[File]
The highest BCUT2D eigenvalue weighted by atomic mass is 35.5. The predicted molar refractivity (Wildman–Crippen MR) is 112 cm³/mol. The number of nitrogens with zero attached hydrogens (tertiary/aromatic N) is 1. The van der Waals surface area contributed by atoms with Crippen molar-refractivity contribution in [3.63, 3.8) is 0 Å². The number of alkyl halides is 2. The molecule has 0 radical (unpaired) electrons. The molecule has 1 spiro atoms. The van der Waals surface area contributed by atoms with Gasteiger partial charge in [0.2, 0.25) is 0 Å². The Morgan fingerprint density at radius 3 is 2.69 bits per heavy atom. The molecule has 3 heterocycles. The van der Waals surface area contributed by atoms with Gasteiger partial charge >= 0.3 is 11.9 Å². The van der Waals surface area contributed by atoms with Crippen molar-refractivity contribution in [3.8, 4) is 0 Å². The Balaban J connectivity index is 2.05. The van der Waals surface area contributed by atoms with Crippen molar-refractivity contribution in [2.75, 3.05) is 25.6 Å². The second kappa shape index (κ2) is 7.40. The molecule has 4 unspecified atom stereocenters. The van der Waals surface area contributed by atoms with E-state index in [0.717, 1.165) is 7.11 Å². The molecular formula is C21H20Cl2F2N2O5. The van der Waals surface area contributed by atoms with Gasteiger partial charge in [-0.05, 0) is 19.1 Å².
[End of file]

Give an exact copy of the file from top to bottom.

The highest BCUT2D eigenvalue weighted by atomic mass is 35.5. The predicted molar refractivity (Wildman–Crippen MR) is 112 cm³/mol. The number of nitrogens with zero attached hydrogens (tertiary/aromatic N) is 1. The van der Waals surface area contributed by atoms with Crippen molar-refractivity contribution in [3.63, 3.8) is 0 Å². The number of alkyl halides is 2. The molecule has 0 radical (unpaired) electrons. The molecule has 1 spiro atoms. The van der Waals surface area contributed by atoms with Gasteiger partial charge in [0.2, 0.25) is 0 Å². The Morgan fingerprint density at radius 3 is 2.69 bits per heavy atom. The molecule has 3 heterocycles. The van der Waals surface area contributed by atoms with Gasteiger partial charge >= 0.3 is 11.9 Å². The van der Waals surface area contributed by atoms with Crippen molar-refractivity contribution in [3.8, 4) is 0 Å². The Balaban J connectivity index is 2.05. The van der Waals surface area contributed by atoms with Crippen molar-refractivity contribution in [2.75, 3.05) is 25.6 Å². The second kappa shape index (κ2) is 7.40. The molecule has 4 unspecified atom stereocenters. The van der Waals surface area contributed by atoms with E-state index in [0.717, 1.165) is 7.11 Å². The molecular formula is C21H20Cl2F2N2O5. The van der Waals surface area contributed by atoms with Gasteiger partial charge in [-0.05, 0) is 19.1 Å².